We wrote about ports of GNU utilities like find and grep for Windows in an earlier article. However, in a situation where a Linux junkie may have to work on Windows for long durations, only those tools may not be enough. Can you live without ls, for example? There are packages like Cygwin, Gow and babun but we will check out some more standalone utilities today. Continue reading A taste of Linux on Windows
If you are a serious Linux user forced to use Windows occasionally you must be missing the power of the Linux shell. How often do you feel the urge to run grep to search for a string in several files? babun (pronounced Baboon) brings a mini Linux setup (thanks to Cygwin) to the Windows desktop. Continue reading babun: Linux shell on Windows
Foreign Linux (aka flinux) is a project to run unmodified Linux binaries on Windows without any drivers or modifications to the system. The philosophy is different to packages like Cygwin or Wine. The latter two are high level emulators while Foreign Linux works at a low level implementing kernel system calls and use the original unmodified system libraries to provide common ABIs. The approach, though more complex, reduces the amount of work and increases the efficiency of the emulation.
Foreign Linux can dynamically translate Linux system calls to their Windows equivalents or emulate them if not available (for example, fork implementation). A dynamic binary translator is introduced to process the binaries and transform the incompatible bits before it is run.
Foreign Linux is under heavy development at the time of writing. The following applications are among the ones that work currently:
- Basic utilities: bash, vim, nano
- Programming environments: python, gcc
- Package managers: pacman
- Terminal-based games: vitetris, nethack
- Network utilities: wget, curl, ssh
- X applications: xeyes, xclock, glxgears
Functionalities missing include file permissions, process management, signals, multi-threading, and more. Applications depending on these technologies will not work properly.
- Run unmodified Linux applications in a pure user-mode application, no privileged code or drivers or virtual machines
- Support both dynamically and statically compiled executables
- Support NTFS native hardlinks and emulated symbolic links
- Xterm-like terminal emulation on Win32 console
- Client-side networking (sockets) support
Follow the Beginner’s Guide for download link and to walk through the setup.
msys2 (Minimal SYStem 2) is a project similar to Gow or GnuWin32, based on Cygwin and MinGW-w64. The goal of the project is to support using the bash shell, autotools, revision control systems and the like for building native Windows applications using MinGW-w64 toolchains. msys2 supports both 32-bit and 64-bit architectures.
msys2 ported Arch’s Pacman for easy package management. Pacman supports dependency resolution, complete system upgrades and provides the build system. msys2 comes with hundreds of packages.
You can download the msys2 executable from its website.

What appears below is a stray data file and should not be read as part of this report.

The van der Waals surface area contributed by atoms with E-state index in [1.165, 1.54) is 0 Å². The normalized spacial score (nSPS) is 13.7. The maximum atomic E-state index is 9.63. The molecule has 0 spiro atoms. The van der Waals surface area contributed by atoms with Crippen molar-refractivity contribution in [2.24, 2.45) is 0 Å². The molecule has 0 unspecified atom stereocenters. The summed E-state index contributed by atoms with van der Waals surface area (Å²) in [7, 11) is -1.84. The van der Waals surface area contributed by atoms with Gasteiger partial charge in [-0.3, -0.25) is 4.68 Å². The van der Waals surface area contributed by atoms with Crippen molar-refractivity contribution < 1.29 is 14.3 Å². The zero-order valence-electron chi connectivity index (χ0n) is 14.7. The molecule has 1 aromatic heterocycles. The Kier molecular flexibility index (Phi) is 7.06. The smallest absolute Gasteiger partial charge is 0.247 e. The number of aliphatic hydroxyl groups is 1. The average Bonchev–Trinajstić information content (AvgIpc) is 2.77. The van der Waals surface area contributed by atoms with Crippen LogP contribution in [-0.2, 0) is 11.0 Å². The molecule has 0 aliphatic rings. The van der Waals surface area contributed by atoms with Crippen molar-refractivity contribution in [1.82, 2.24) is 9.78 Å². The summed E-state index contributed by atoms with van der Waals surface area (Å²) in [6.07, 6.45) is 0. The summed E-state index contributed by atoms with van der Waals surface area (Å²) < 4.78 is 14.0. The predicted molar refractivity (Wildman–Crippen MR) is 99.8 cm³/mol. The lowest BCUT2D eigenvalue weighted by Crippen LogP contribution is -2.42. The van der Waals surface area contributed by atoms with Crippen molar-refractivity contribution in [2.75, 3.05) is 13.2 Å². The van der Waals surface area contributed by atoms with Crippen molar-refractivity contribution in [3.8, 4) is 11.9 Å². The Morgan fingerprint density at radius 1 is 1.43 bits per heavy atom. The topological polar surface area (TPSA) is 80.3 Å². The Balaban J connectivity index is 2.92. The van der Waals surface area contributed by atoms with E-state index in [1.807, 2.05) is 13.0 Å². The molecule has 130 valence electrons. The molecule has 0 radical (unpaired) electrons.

Many Windows users fall back to collection of packages like Cygwin or Gow to install GNU utilities on Windows. What if you want to use a particular utility like grep or find which you can simply copy in your PATH? The good news is that there are several GNU utilities which have been ported to Windows as a part of the GnuWin project.
Here’s the complete list of the packages.
All the tools are 32-bit. Unfortunately the GnuWin64 project died very soon without any progess. However, you can use the 32-bit tools on 64-bit Windows also. In addition, the project is a bit dated and doesn’t seem to be receiving frequent updates.
Cygwin is a large collection of GNU and open source tools which provide functionality similar to a Linux distribution on Windows. It is a very old project and has grown largely in size as well as number of tools over time. Gow (Gnu On Windows) is a lighter alternative to Cygwin with over 100+ useful Linux tools compiled as win32 binaries. While Cygwin can grow over 100MB depending on the number of tools you want, Gow is just 18MB in size. Gow was being used by Vuzit LLC on production hardware for years. It was open-sourced on July 14, 2010 to gain the attention of a larger community.
- Ultra light: Small, light subset (about 18 MB) of very useful UNIX binaries that do not have decent installers (until now!). Gow uses the NSIS installer.
- Shell window from any directory: Adds a Windows Explorer shell window. Right-click on any directory and open a command (cmd.exe) window from that directory.
- Simple install/remove: Easy to install and remove, all files contained in a single directory in a standard C:\Program Files path.
- Included in PATH: All binaries are conveniently installed into the Windows PATH so they are accessible from a cmdline window.
- Stable binaries: All commands are stable and tested.
Notable utilities (among the 100+ available) include:
- Shell scripting: bash, zsh
- Compression: gzip, zip, bzip2, compress
- SSH: putty, psftp, pscp, pageant, plink
- Download/upload: cURL, wget
- FTP: NcFTP
- Editing: vim, nano
- Text search/view: grep, agrep, less, cat, tail, head
- File system: mv, cp, du, ls, pwd, rmdir, whereis
- Development: make, diff, diff3, sleep, cvs, dos2unix, unix2dos
Get the latest release here.
I posted before on the powerful grep and find utlities. If you are a regular Linux user you’ll find them extremely useful. If you need to work on Windows and are missing these and the omnipotent vi editor, there are some free and light utilities available for you: